Summers in Asheville, NC are nothing short of alive. From the street performers to the purple comedy bus to the PubCycle, Downtown Asheville has a thriving energetic ambience, defined by the Artistic Community. Asheville Community Theater is but a part of the growing Fashion Scene in Asheville, having contributed by creating and hosting its signature annual fundraiser for the last 4 years: Costume Drama: A Fashion Affair.

It’s a fundraiser, a fashion show, and a fun competition with audience participation. This year, the event was expanded and sold out. A pre-party, a silent auction, four categories of runway, voting, a post-party, and silent auction on the very costumes from the runway.

“[This event] shows Asheville talent. The designer is a pastry chef. No matter the day job, people have hidden talents,” says model Gessi Boyd in the green room backstage.

The four categories of competition were Christmas in July, Nature, Tape, and Inflatables. 

 The Christmas in July category was full of breathtaking, angelic, and magical constructs, from Olivia Mears modeling her own red and gold wrapping-paper Tree Topper with mobile white angel wings to McKinney Gough’s blue, silver, and white Nutcracker, to Susan Vonceil’s candy-cane striped poolside pinup.

Susan Vonceil's creation Model: Sarah Merrell Photo: Hannah Silberman

Susan Vonceil’s creation, modeled by Sarah Merrell photo by Hannah Silberman

The Nature category was definitely a crowd favorite, featuring woodland warrior fairies, dragonflies, garden wardens, and an ocean goddess.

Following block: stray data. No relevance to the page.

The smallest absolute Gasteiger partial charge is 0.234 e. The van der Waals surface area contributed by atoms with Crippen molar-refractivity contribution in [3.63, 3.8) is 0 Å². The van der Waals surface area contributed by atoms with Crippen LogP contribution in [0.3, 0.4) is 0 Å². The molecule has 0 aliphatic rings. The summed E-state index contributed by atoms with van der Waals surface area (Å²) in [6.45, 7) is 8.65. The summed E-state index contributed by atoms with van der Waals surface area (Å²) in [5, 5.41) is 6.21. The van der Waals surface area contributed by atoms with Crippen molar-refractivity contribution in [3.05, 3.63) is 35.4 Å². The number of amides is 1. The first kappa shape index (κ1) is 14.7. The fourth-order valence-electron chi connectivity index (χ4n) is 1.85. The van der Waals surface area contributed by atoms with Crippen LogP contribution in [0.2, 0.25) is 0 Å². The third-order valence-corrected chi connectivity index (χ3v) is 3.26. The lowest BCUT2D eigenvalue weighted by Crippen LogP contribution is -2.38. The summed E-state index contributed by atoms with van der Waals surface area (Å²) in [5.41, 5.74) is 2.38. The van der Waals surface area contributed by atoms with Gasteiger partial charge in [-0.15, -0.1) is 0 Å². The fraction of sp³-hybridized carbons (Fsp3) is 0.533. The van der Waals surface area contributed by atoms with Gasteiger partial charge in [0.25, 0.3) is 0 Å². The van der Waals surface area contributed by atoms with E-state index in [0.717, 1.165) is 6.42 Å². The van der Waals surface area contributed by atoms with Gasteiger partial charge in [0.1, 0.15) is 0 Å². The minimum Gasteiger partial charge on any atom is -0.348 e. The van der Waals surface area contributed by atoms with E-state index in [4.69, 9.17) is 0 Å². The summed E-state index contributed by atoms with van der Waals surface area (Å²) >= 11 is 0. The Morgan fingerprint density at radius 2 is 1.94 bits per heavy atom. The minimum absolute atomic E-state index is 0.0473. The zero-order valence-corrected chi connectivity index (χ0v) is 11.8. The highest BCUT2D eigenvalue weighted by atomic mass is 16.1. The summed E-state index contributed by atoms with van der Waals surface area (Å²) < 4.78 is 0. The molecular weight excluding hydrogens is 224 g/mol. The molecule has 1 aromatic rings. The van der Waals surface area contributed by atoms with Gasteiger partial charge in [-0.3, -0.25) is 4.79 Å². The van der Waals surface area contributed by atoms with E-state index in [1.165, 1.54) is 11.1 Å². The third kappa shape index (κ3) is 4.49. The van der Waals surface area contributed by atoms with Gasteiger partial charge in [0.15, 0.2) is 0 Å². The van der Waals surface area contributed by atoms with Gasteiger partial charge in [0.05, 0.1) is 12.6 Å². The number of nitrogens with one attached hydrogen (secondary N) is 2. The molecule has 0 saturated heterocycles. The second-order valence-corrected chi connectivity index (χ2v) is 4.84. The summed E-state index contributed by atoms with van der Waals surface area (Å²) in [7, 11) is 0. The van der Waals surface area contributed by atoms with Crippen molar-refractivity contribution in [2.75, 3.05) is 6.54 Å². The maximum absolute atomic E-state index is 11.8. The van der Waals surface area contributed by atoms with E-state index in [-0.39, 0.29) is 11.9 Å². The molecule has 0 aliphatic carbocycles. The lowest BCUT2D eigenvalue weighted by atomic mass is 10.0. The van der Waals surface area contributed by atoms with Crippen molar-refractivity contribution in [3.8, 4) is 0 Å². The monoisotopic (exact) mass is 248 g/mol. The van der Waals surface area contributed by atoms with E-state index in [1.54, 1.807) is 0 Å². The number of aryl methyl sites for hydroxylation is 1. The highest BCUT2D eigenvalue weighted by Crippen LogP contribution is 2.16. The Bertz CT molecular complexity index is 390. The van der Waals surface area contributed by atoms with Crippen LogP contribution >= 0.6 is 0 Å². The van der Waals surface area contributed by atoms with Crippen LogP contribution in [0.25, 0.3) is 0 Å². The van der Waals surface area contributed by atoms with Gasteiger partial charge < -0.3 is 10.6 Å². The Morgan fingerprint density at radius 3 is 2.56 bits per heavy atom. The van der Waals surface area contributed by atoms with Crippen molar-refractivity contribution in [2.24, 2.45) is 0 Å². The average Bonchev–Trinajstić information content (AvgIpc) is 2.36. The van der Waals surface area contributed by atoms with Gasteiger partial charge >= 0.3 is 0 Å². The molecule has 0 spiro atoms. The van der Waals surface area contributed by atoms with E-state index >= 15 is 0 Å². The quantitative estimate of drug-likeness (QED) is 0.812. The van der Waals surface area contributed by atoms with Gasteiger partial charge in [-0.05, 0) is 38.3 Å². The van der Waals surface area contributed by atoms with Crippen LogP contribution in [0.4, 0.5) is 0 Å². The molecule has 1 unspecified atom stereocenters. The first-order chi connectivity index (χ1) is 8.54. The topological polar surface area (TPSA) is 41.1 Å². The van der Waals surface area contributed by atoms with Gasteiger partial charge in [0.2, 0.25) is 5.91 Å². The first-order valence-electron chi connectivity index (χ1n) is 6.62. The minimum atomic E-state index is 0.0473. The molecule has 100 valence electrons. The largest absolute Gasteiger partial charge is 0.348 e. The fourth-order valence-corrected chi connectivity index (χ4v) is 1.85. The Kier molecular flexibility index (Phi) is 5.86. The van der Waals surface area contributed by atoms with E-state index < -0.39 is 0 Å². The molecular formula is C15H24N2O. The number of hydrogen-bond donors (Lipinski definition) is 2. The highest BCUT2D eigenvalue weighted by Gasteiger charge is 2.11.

Caroline Williams entry, modeled by Gessi Boyd

Caroline Williams entry, modeled by Gessi Boyd, photo from model’s FB page

The gown is a gorgeous blue and white goddess dress, with cascading ruffles at the mermaid hemline remniscent of waves cresting on the beach.  The bodice is constructed of pearls on one side, bringing to life Caroline Williams’ vision of “surf and elegance.”

Despite Gessi’s nerves of her first runway (ever), she felt “empowering, exposed, and freeing” in the gown.

The Tape category was interesting, to say the least. Designers were challenged to use tape to construct their designs. (If you’re anything like me, your mind goes to duct tape or scotch tape.) The creativity presented here is nothing short of inspiring, from VHS and Casette tape flapper dresses to painted painter’s tape fairies to caution tape tulle ballgowns.

The papparazzi dress, by Stephen Lange,  constructed of light reflection tape materials, looked like something Lady Gaga would wear (if she hasn’t already).